Ulterior Motives

How goals, both seen and unseen, drive behavior

Mood and Persuasion

The amount of attention you pay to arguments depends on your mood.

We live in a world of persuasion.  Advertisements try to convince us to buy products.  Stories on television and radio attempt to influence our opinion on a variety of topics.  Politicians seek to influence our beliefs about laws and society. 

 When faced with an attempt at persuasion, we generally expect that stronger arguments for a position should have a bigger influence on our attitudes than weaker arguments.  Yet, when we look around the world, we see all kinds of strategies to persuade.  Many advertisements, for example, use celebrities to endorse the products.  It is a rather weak argument that we should eat a particular food or wear a specific watch just because a celebrity has been paid to appear in an ad, yet advertisers continue to use celebrities, which suggests that these ads must work (at least to some degree). 

 Under some circumstances, almost any argument seems to be effective.  In a classic experiment by Ellen Langer, Arthur Blank and Benzion Chanowitz published in the Journal of Personality and Social Psychology in 1978, participants were 50% more likely to let someone cut in line to use a copy machine to make a few copies if they said, “May I use the Xerox machine, because I have to make copies”” than if they just said “May I use the Xerox machine?”  This additional information is a weak argument in favor of letting someone cut in, but any reason seemed good enough.  

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 An interesting paper in the April, 2013 issue of Personality and Social Psychology Bulletin by Rene Ziegler explored an additional wrinkle on attitudes by examining the influence of moods on the evaluation of attitudes. 

 There are many potential influences of attitudes on mood.  On the one hand, research by Alice Isen and her colleagues suggested that positive moods tend to lead to more careful and creative thinking than negative moods.  On the other hand, negative moods can influence people to be more vigilant, which may make people in negative moods more critical of arguments.

 Ziegler’s research suggests that people pay the most attention to arguments that oppose the mood they are in.  In the studies in this paper, participants evaluated arguments about topics that were not particularly important to them (like whether a shopping mall should be build in a nearby city).

 In one study, participants first expressed their attitude about a number of topics including whether a mall should be built.  Then, people’s mood was manipulated by having them write about a past life event that was either happy or sad.  This kind of manipulation has been used in many previous studies to influence people’s mood.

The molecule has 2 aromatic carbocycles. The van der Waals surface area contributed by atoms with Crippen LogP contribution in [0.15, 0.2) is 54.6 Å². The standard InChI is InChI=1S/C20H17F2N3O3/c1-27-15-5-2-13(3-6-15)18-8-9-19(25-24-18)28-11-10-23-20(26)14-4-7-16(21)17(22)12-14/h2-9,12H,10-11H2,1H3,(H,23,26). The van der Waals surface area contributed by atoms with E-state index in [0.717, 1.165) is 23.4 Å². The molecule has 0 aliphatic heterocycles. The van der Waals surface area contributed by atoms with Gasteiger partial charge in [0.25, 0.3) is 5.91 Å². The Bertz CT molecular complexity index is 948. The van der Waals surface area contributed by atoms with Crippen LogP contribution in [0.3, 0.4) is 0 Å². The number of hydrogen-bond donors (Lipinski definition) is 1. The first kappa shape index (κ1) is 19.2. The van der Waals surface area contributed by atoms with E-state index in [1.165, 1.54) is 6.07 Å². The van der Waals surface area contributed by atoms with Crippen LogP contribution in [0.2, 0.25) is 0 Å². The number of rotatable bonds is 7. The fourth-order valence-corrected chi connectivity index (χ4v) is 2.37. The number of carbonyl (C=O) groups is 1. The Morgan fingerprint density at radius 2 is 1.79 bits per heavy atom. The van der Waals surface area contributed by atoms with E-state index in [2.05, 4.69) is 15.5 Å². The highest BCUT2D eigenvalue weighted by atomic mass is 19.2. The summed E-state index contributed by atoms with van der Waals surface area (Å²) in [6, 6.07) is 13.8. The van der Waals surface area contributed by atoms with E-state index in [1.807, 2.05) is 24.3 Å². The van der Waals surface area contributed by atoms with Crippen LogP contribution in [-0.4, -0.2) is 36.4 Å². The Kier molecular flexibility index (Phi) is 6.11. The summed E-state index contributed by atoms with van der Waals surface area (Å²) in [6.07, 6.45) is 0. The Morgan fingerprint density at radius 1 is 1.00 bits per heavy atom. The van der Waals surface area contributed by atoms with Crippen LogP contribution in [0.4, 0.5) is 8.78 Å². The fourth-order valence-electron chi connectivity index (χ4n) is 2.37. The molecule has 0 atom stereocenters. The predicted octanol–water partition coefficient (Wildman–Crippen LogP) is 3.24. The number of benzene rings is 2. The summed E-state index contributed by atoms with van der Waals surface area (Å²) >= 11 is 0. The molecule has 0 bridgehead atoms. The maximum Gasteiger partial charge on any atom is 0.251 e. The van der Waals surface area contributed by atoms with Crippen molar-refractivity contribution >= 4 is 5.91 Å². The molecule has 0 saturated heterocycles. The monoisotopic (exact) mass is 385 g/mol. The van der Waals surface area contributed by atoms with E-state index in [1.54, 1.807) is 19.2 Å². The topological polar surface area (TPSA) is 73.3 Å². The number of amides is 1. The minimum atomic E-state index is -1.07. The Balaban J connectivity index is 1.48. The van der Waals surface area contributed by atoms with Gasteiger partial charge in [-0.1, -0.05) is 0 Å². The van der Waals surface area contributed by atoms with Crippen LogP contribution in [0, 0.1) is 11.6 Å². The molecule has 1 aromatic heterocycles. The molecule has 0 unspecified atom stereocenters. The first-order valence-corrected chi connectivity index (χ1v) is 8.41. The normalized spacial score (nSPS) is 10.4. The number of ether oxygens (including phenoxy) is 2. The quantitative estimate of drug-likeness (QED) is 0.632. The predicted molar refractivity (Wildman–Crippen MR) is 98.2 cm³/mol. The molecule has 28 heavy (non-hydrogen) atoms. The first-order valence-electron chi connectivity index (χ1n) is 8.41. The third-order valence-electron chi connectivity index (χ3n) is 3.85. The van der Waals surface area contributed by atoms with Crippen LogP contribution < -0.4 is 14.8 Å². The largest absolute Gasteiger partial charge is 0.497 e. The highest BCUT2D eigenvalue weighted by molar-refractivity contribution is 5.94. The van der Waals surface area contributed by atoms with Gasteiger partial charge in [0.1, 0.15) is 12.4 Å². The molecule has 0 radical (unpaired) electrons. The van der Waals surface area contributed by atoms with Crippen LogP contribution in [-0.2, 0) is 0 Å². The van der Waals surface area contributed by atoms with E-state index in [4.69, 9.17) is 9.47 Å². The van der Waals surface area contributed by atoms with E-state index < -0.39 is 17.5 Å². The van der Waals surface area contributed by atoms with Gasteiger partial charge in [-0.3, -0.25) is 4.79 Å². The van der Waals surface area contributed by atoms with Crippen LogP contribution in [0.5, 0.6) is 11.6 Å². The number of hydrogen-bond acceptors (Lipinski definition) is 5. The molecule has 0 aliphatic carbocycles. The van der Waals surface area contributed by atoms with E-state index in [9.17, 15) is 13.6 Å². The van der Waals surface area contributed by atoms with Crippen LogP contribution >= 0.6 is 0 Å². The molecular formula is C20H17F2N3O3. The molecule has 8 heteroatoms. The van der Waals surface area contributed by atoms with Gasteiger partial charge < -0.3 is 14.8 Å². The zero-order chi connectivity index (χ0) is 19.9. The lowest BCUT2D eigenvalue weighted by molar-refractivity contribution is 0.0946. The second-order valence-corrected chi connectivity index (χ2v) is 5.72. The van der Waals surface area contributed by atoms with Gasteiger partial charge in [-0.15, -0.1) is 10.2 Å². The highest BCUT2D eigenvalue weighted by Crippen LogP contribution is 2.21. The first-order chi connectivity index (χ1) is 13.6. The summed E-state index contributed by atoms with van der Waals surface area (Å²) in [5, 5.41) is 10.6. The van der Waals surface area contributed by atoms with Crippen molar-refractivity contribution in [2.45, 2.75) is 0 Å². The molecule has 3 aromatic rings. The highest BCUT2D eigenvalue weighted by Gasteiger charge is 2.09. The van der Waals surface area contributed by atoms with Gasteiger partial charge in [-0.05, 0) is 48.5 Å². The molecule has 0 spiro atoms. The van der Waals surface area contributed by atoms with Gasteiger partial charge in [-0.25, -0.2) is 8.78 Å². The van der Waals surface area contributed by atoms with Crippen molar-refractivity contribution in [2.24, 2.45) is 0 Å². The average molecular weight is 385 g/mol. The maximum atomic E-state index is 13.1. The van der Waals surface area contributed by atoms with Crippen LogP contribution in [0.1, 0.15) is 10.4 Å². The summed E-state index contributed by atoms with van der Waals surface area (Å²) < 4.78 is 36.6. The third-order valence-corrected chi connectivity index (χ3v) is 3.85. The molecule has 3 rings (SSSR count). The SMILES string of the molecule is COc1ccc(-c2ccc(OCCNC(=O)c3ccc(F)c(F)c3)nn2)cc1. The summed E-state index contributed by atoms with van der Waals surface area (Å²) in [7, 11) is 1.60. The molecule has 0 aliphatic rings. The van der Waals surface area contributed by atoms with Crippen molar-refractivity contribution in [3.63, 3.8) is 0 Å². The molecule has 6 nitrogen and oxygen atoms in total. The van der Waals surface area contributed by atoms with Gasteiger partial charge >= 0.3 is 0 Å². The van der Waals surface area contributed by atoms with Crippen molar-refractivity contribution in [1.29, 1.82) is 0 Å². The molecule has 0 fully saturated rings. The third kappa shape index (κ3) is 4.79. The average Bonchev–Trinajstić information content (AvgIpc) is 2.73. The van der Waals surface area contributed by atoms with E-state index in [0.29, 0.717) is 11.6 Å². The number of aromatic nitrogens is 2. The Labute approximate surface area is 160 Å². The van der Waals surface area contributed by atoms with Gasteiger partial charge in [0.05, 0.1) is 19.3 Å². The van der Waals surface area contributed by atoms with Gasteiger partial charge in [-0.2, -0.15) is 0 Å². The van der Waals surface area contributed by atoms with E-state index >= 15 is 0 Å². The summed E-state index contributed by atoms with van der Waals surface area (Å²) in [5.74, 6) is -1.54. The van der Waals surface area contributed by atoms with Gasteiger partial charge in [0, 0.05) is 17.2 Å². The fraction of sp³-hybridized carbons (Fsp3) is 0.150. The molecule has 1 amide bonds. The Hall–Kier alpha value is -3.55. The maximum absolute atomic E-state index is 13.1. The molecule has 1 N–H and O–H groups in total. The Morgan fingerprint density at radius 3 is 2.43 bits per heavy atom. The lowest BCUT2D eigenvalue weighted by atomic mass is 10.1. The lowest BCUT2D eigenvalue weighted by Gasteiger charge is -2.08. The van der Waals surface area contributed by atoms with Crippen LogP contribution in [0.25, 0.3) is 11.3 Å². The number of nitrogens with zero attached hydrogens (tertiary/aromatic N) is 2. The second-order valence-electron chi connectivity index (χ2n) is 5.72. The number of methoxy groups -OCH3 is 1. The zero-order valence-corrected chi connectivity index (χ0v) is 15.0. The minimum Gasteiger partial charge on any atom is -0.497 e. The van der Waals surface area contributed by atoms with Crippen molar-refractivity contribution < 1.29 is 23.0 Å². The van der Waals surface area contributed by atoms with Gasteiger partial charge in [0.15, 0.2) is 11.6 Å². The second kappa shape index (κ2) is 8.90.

Next, participants read an argument about whether the mall should be built.  Some people read an argument in favor of building the mall, while others read an argument opposed to it.  The argument was designed to be either strong (focusing on things like the economic impact of the mall) or weak (focusing on the aesthetic design of the mall).  After reading the argument, participants rated their attitude about building the mall.

 When an argument is consistent with people’s prior beliefs, then it is also consistent with their current mood, because we generally feel good when we read about things that we agree with.  When the argument is contrary to people’s beliefs, then it is inconsistent with their current mood, because we generally feel negatively when confronting beliefs we disagree with.

 Participants in this study who already thought the mall was a good idea evaluated the argument more carefully when it opposed their prior belief than when it was consistent with that belief.  The measure of care was the difference in attitude following the strong or the weak argument.  That is, participants in a positive mood felt equally strongly about the mall after reading an argument that was consistent with their prior belief regardless of whether the argument was strong or weak.  But, participants in a positive mood who read an argument inconsistent with their prior belief felt more strongly about it when the argument was strong than when it was weak.  That is, people in a positive mood saw the difference between the strong and the weak argument when that argument was inconsistent with their initial belief.

 The opposite pattern was observed for people in a negative mood.  For them, they responded to the strong and weak arguments differently only when those arguments were consistent with their previous belief. 

 A second study in this series actually manipulated people’s initial belief about the domain and observed a similar pattern.

 This research suggests that there is a complicated relationship between mood and persuasion.  We are driven to pay attention to information that is inconsistent with our current mood.  In a positive mood, we pay careful attention to arguments that disagree with our beliefs.  In a negative mood, we pay careful attention to arguments that agree with our beliefs.

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Art Markman, Ph.D., is a cognitive scientist at the University of Texas whose research spans a range of topics in the way people think.

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